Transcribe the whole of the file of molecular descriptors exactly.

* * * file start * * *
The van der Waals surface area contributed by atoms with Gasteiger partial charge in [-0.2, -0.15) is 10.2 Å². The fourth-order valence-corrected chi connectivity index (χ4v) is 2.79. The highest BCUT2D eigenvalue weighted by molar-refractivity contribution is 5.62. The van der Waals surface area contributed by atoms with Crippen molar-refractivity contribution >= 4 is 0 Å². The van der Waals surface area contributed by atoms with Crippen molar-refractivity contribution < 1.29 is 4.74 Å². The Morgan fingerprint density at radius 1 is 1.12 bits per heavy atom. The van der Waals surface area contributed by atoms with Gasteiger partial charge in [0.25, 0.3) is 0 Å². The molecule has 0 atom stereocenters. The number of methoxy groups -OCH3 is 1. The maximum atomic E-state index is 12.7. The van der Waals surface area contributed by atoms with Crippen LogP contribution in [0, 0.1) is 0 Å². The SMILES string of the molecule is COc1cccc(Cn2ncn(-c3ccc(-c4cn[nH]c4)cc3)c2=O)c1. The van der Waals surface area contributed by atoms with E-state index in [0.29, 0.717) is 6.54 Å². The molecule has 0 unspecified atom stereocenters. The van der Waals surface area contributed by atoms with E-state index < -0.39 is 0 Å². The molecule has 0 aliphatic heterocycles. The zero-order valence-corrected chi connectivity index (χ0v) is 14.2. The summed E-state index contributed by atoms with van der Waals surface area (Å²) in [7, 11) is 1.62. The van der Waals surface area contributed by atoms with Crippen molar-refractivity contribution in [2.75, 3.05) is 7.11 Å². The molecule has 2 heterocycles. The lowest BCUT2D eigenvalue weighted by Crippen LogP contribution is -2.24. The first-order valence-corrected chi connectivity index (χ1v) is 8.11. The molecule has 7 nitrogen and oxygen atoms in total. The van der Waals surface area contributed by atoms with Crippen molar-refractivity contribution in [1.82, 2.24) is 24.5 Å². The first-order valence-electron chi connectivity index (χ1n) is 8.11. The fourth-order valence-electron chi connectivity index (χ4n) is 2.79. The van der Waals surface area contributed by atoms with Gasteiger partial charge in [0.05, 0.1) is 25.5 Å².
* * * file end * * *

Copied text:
The van der Waals surface area contributed by atoms with Gasteiger partial charge in [-0.2, -0.15) is 10.2 Å². The fourth-order valence-corrected chi connectivity index (χ4v) is 2.79. The highest BCUT2D eigenvalue weighted by molar-refractivity contribution is 5.62. The van der Waals surface area contributed by atoms with Crippen molar-refractivity contribution >= 4 is 0 Å². The van der Waals surface area contributed by atoms with Crippen molar-refractivity contribution < 1.29 is 4.74 Å². The Morgan fingerprint density at radius 1 is 1.12 bits per heavy atom. The van der Waals surface area contributed by atoms with Gasteiger partial charge in [0.25, 0.3) is 0 Å². The molecule has 0 atom stereocenters. The number of methoxy groups -OCH3 is 1. The maximum atomic E-state index is 12.7. The van der Waals surface area contributed by atoms with Crippen LogP contribution in [0, 0.1) is 0 Å². The SMILES string of the molecule is COc1cccc(Cn2ncn(-c3ccc(-c4cn[nH]c4)cc3)c2=O)c1. The van der Waals surface area contributed by atoms with E-state index in [0.29, 0.717) is 6.54 Å². The molecule has 0 unspecified atom stereocenters. The van der Waals surface area contributed by atoms with E-state index < -0.39 is 0 Å². The molecule has 0 aliphatic heterocycles. The zero-order valence-corrected chi connectivity index (χ0v) is 14.2. The summed E-state index contributed by atoms with van der Waals surface area (Å²) in [7, 11) is 1.62. The van der Waals surface area contributed by atoms with Crippen molar-refractivity contribution in [2.75, 3.05) is 7.11 Å². The molecule has 2 heterocycles. The lowest BCUT2D eigenvalue weighted by Crippen LogP contribution is -2.24. The first-order valence-corrected chi connectivity index (χ1v) is 8.11. The molecule has 7 nitrogen and oxygen atoms in total. The van der Waals surface area contributed by atoms with Crippen molar-refractivity contribution in [1.82, 2.24) is 24.5 Å². The first-order valence-electron chi connectivity index (χ1n) is 8.11. The fourth-order valence-electron chi connectivity index (χ4n) is 2.79. The van der Waals surface area contributed by atoms with Gasteiger partial charge in [0.05, 0.1) is 25.5 Å².